Marketing constraints: In organic farming most important constraint reported by the farmers that they were facing was the problem of marketing. Non availability of market place exclusively for organic produce was the major constraint with rank I in all the four zones of Himachal Pradesh (Table 2). Almost all the farmers in the study area expressed their anguish for lack of marketing facilities. Prabu (2008) stated that the lack of genuine marketing infrastructure was a big problem for the growers. Though organic farming has been proved to be low investment technology for growing crops, marketing organically produced crops has not been an easy task especially for some farmers. He also opined that lack of information on marketing channels and absence of proper governmental guidelines has forced many of them to sell their produce for a throwaway price. Roshan (2010) stated that the problems encountered in the marketing of organic produce have also hindered its growth in the country. It is very important that organic produce is marketed at a premium price over conventional produce, so that it becomes viable for farmers to adopt these methods regularly on a large scale. There is huge international demand for organic produce, but so far, the output in India has been insufficient to meet this demand. Lack of minimum support prices for organic products is playing their role in proving a constraint for organic farming and is hence, ranked second. Bishnoi et al. (2020), conducted a study in Kurukshetra and Panipat districts of eastern zone and Hisar district of western zone in the state of Haryana. These districts were selected on basis of acreage under summer mungbean. The analysis of constraints in cultivation of summer mungbean as opined by the sampled farmers recite that non-availability of suitable machine for harvesting, non-procurement of produce by Govt. agencies, harvest price less than MSP were recorded as the major constraints in the study area. Distant markets, price instability and inadequate storage facilities were another highly severe problems related to marketing which were ranked 3rd, 4th and 5th respectively at state level in the study area. Price fluctuation is a multifaceted problem attributed by various factors which, when combined, culminate in dangerous consequences for the most vulnerable. Although high prices can technically be good news for farmers, price fluctuation is extremely dangerous, as farmers and other agents in the food chain risk losing their investments if prices fall. Traditional harvesting and storage conditions of Indian farms and farmers result in large proportions of crop wastage. It has been estimated that crop wastage due to inefficient storage is 7 per cent of annual grain production per year in India. This percentage accounts for 21 million tonnes of wheat grain alone, as India lacks proper cold storage and cold chain transportation (Suprem et al. 2013). These affected the promotion of organic farming. There are a number of constraints impeding small farm holders in India for adopting organic farming. Major apprehension lies in non-availability of sufficient amount of organic supplements, biofertilizers and local market for organic produce (Pandey and Singh, 2012, Samantaray et al. 2009). Mohanty et al. (2013) have also reported the major constraints like lack of regular soil testing, lack of mechanization in agriculture, poor knowledge of IPM, lack of innovativeness, lack of entrepreneurial ability, lack of low responsiveness, absence of storage facilities, postharvest technologies and lack of effective supervision and monitoring by extension workers for adoption of technologies for vegetable production being perceived by the tribal farmers of north Sikkim.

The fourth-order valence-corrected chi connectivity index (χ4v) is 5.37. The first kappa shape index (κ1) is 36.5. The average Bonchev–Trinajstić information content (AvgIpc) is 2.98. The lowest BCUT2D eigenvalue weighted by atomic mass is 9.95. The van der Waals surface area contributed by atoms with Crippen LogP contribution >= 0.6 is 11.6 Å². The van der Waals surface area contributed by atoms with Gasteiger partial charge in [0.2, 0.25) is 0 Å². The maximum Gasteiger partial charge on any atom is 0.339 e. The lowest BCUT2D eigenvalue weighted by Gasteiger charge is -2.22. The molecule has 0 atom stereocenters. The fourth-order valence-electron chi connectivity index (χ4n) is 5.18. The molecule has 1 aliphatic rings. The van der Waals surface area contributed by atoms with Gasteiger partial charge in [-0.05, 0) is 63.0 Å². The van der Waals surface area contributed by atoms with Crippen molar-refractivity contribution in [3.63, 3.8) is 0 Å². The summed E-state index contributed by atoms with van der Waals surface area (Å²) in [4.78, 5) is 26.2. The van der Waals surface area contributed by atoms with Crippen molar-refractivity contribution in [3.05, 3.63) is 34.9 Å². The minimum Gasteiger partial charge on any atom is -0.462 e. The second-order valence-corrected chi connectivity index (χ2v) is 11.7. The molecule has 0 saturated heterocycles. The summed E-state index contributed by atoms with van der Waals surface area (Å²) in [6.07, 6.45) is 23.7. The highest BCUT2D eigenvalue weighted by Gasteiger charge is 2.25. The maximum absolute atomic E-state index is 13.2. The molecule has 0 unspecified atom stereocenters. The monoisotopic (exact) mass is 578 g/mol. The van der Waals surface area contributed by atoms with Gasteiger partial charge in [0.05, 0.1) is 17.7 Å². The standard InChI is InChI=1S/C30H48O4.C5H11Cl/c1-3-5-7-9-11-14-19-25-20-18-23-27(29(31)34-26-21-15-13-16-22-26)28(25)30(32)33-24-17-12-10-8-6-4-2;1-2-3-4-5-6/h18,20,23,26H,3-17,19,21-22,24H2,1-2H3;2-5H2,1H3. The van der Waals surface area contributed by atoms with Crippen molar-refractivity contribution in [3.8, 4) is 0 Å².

Ecological constraints: The farming community is facing several threats due to environmental changes and pollution. Crop damages due to climatic changes are putting a lot of pressure on the farmers. The cultivation of high value crops, especially horticultural crops, has started showing increasing symptoms of unsustainability due to, among other things, falling soil fertility, erratic weather conditions and the emergence of numerous insects, pests and diseases. The adoption of same cropping sequence year after year has caused the loss of micronutrients leading to deterioration in the overall soil health. Land use pattern in the state of Himachal Pradesh in the Indian Western Himalayas has been undergoing rapid modifications due to changing cropping patterns, rising anthropogenic pressure on forests and climate changes. In the study area irregular monsoon showed a deep impact in all the zones (Table 3). Monsoon plays a crucial role in Indian agriculture. Most farmers rely on good crop produce during monsoon to earn their living and in order to overcome debts incurred. This further cements the importance of monsoon in an agrarian economy like India. Agriculture in Himachal too is largely dependent on monsoon and as such production of crops fluctuates year after year due to irregular monsoon. At the state level, problem of irregular monsoon has thus been ranked first. Fluctuation in temperature and humidity was also found out to be a major constraint in study area and was ranked second instate as well as at individual zones.